With so many new web design tools emerging, it’s difficult to evaluate all of the available options. We’re helping you to find the best tools to meet your needs and budget with our list of the 10 best web design tools for improving your workflow in 2017.
Jobs in the web and mobile design industry are at the top of the list for high-demand positions this year. As e-commerce takes over, more people recognize the value of effective website design. Instead of pouring money into store-front displays and a better brick-and-mortar experience, businesses are allocating a greater chunk of change to their online presence.
More demand means more business opportunities for your design agency. However, the expanding industry also means there’s more competition. The standards for web design have also shot up as businesses try to differentiate themselves with more sophisticated website design.
Luckily, a number of design tools have emerged to make the design workflow more efficient. The time you’d normally spend perfecting one wireframe can be spent exploring options with five or six iterations, expanding the value that you’re delivering without increasing your workload.
Here are 10 tools that will streamline your design process and lead to higher quality work for your clients.
Some clients will share all their brand assets and provide a 30-page brand guide, while others will give you a vague idea of what they “think” they want.
A moodboard is a great way to gauge your client’s aesthetic before putting in a ton of work into any kind of preliminary design. It’s a simple collection of images, typography, and branding that you and your clients can discuss to give your team inspiration and an agreed-upon direction.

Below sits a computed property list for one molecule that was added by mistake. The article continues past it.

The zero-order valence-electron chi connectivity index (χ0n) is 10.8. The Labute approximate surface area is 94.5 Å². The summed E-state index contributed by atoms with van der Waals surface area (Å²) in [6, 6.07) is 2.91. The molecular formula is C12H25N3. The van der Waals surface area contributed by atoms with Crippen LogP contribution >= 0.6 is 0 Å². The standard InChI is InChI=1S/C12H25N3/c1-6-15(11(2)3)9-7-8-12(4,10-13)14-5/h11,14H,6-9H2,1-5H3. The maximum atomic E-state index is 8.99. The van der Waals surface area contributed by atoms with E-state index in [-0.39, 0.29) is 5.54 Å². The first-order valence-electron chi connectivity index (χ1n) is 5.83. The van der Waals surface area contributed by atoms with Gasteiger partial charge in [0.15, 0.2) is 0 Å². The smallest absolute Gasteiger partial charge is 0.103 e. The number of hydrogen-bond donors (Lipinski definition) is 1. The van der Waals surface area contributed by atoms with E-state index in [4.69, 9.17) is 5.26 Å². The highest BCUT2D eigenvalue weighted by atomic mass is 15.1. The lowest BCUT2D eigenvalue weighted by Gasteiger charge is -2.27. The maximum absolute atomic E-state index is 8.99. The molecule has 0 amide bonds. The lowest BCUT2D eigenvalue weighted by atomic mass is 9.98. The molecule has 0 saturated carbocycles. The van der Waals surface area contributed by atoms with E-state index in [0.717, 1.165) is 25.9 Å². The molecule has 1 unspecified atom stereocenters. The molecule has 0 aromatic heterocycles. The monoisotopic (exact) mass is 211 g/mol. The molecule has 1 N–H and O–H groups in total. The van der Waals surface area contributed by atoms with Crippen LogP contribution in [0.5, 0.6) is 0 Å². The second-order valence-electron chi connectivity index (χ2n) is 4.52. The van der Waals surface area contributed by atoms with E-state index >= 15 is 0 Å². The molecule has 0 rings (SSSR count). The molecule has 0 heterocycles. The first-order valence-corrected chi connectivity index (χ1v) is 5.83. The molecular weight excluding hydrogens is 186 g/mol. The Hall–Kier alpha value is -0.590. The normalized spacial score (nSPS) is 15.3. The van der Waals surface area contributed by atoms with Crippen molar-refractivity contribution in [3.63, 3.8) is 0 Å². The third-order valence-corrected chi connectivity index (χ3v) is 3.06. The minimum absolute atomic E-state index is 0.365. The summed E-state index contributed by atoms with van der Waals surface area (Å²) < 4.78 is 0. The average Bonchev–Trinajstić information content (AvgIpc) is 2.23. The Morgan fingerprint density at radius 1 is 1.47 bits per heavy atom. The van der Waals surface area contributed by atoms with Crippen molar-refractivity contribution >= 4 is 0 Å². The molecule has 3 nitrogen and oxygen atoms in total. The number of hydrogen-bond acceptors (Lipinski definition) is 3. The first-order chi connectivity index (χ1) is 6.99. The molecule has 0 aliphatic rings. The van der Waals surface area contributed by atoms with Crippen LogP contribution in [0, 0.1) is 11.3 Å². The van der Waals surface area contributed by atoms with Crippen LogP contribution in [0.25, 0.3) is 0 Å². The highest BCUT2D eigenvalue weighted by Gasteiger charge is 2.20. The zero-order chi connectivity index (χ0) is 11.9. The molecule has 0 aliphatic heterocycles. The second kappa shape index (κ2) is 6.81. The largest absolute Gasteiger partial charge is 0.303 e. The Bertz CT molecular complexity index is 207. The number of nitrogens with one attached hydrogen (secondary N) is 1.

With these tools, you can create 1, 3, 5, or 30 proofs in a matter of minutes to present your clients with several options.
Price: Free tier and a business tier for $12.95/user/mo.
Free trial: Yes, you can try the business tier free for 30 days.
Canva is a simple drag-and-drop tool that lets you put as little or as much into your moodboards as you like. You can completely customize them or use one of their pre-designed layouts. It’s intuitive to use for non-designers, so it’s easy to teach clients to make quick edits themselves using millions of images, photo filters, icons, and hundreds of fonts.
Price: Free tier, a pro tier at $9/mo and a studio tier, coming soon, at $19/mo.
Free trial: No.
Niice is a product that was created specifically for moodboards. Its interface is simple drag-and-drop, just like Canva’s, but there’s also a collaborative aspect to it. Designers and clients can comment on designs and collaborate in real time from any kind of device. Each mood board gets a private URL, so you can share with your team without posting it publicly.
Some designers consider skipping the wireframe stage to jump right into the prototype. In an effort to cut down on hours spent before launch, teams end up eliminating the very foundation around which a website is built. This is an unfortunate choice because bypassing the wireframe has the potential to waste time and money instead of saving it.
A wireframe lets you focus purely on the function of the webpage without getting distracted by nuances of design. Before deciding on design elements, color or fonts, you want to you know which features are the most important on the website and how a user will be able to navigate to the information that’s most pertinent. Wireframes provide an opportunity to focus on usability with your client before moving on to aesthetics.